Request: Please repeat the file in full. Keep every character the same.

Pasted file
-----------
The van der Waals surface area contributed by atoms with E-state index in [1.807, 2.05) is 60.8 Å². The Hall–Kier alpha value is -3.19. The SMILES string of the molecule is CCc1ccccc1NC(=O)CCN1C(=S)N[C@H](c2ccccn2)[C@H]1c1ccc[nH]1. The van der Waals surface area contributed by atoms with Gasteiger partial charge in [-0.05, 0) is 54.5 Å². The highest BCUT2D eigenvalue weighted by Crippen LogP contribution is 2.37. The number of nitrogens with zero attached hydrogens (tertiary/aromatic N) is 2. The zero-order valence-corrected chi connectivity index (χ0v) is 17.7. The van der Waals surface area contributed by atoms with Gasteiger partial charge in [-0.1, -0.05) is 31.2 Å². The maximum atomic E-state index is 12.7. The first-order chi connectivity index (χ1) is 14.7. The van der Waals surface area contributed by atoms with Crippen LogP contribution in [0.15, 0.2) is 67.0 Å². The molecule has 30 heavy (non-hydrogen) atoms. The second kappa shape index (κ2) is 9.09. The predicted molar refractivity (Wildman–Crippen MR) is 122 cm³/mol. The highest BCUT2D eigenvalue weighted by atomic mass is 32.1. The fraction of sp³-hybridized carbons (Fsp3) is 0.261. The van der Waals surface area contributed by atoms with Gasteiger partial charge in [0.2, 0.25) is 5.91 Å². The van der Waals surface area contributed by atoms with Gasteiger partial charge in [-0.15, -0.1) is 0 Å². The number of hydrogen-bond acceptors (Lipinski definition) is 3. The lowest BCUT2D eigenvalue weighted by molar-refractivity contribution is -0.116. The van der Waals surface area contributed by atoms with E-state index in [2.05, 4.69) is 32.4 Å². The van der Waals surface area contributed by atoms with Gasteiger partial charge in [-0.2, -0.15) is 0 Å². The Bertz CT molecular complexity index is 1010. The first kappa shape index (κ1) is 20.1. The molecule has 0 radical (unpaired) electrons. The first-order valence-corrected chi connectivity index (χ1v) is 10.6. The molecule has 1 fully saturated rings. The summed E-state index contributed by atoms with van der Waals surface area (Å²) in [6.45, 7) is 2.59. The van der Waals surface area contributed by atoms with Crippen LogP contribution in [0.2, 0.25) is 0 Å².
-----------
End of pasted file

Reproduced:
The van der Waals surface area contributed by atoms with E-state index in [1.807, 2.05) is 60.8 Å². The Hall–Kier alpha value is -3.19. The SMILES string of the molecule is CCc1ccccc1NC(=O)CCN1C(=S)N[C@H](c2ccccn2)[C@H]1c1ccc[nH]1. The van der Waals surface area contributed by atoms with Gasteiger partial charge in [-0.05, 0) is 54.5 Å². The highest BCUT2D eigenvalue weighted by Crippen LogP contribution is 2.37. The number of nitrogens with zero attached hydrogens (tertiary/aromatic N) is 2. The zero-order valence-corrected chi connectivity index (χ0v) is 17.7. The van der Waals surface area contributed by atoms with Gasteiger partial charge in [-0.1, -0.05) is 31.2 Å². The maximum atomic E-state index is 12.7. The first-order chi connectivity index (χ1) is 14.7. The van der Waals surface area contributed by atoms with Crippen LogP contribution in [0.15, 0.2) is 67.0 Å². The molecule has 30 heavy (non-hydrogen) atoms. The second kappa shape index (κ2) is 9.09. The predicted molar refractivity (Wildman–Crippen MR) is 122 cm³/mol. The highest BCUT2D eigenvalue weighted by atomic mass is 32.1. The fraction of sp³-hybridized carbons (Fsp3) is 0.261. The van der Waals surface area contributed by atoms with Gasteiger partial charge in [0.2, 0.25) is 5.91 Å². The van der Waals surface area contributed by atoms with Gasteiger partial charge in [-0.15, -0.1) is 0 Å². The number of hydrogen-bond acceptors (Lipinski definition) is 3. The lowest BCUT2D eigenvalue weighted by molar-refractivity contribution is -0.116. The van der Waals surface area contributed by atoms with E-state index in [2.05, 4.69) is 32.4 Å². The van der Waals surface area contributed by atoms with Gasteiger partial charge in [-0.2, -0.15) is 0 Å². The Bertz CT molecular complexity index is 1010. The first kappa shape index (κ1) is 20.1. The molecule has 0 radical (unpaired) electrons. The first-order valence-corrected chi connectivity index (χ1v) is 10.6. The molecule has 1 fully saturated rings. The summed E-state index contributed by atoms with van der Waals surface area (Å²) in [6.45, 7) is 2.59. The van der Waals surface area contributed by atoms with Crippen LogP contribution in [0.2, 0.25) is 0 Å².